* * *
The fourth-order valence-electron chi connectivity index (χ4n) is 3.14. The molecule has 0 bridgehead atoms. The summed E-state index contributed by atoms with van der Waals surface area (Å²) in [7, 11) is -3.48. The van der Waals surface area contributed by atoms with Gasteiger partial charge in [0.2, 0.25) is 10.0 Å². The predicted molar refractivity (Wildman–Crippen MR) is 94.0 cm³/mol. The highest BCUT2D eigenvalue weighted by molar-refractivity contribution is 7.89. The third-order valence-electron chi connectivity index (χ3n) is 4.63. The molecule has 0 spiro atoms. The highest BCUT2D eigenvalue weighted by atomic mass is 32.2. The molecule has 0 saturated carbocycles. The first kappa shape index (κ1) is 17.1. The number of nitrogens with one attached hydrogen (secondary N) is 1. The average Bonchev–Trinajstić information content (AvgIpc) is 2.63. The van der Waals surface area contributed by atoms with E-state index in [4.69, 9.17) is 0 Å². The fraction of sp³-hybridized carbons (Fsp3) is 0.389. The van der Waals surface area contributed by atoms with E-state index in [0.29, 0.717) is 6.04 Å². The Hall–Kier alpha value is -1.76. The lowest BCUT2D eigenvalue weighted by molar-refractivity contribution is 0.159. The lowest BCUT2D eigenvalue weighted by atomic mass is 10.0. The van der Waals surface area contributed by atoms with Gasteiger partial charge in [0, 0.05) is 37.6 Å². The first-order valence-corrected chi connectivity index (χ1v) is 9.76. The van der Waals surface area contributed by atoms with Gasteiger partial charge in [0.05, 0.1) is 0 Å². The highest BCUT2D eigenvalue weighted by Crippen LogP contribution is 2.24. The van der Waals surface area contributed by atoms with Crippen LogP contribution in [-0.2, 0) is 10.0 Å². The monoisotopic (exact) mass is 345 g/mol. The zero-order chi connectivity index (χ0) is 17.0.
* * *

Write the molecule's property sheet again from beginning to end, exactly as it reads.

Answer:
The fourth-order valence-electron chi connectivity index (χ4n) is 3.14. The molecule has 0 bridgehead atoms. The summed E-state index contributed by atoms with van der Waals surface area (Å²) in [7, 11) is -3.48. The van der Waals surface area contributed by atoms with Gasteiger partial charge in [0.2, 0.25) is 10.0 Å². The predicted molar refractivity (Wildman–Crippen MR) is 94.0 cm³/mol. The highest BCUT2D eigenvalue weighted by molar-refractivity contribution is 7.89. The third-order valence-electron chi connectivity index (χ3n) is 4.63. The molecule has 0 spiro atoms. The highest BCUT2D eigenvalue weighted by atomic mass is 32.2. The molecule has 0 saturated carbocycles. The first kappa shape index (κ1) is 17.1. The number of nitrogens with one attached hydrogen (secondary N) is 1. The average Bonchev–Trinajstić information content (AvgIpc) is 2.63. The van der Waals surface area contributed by atoms with E-state index in [4.69, 9.17) is 0 Å². The fraction of sp³-hybridized carbons (Fsp3) is 0.389. The van der Waals surface area contributed by atoms with E-state index in [0.29, 0.717) is 6.04 Å². The Hall–Kier alpha value is -1.76. The lowest BCUT2D eigenvalue weighted by molar-refractivity contribution is 0.159. The lowest BCUT2D eigenvalue weighted by atomic mass is 10.0. The van der Waals surface area contributed by atoms with Gasteiger partial charge in [0, 0.05) is 37.6 Å². The first-order valence-corrected chi connectivity index (χ1v) is 9.76. The van der Waals surface area contributed by atoms with Gasteiger partial charge in [0.05, 0.1) is 0 Å². The highest BCUT2D eigenvalue weighted by Crippen LogP contribution is 2.24. The van der Waals surface area contributed by atoms with Crippen LogP contribution in [-0.2, 0) is 10.0 Å². The monoisotopic (exact) mass is 345 g/mol. The zero-order chi connectivity index (χ0) is 17.0.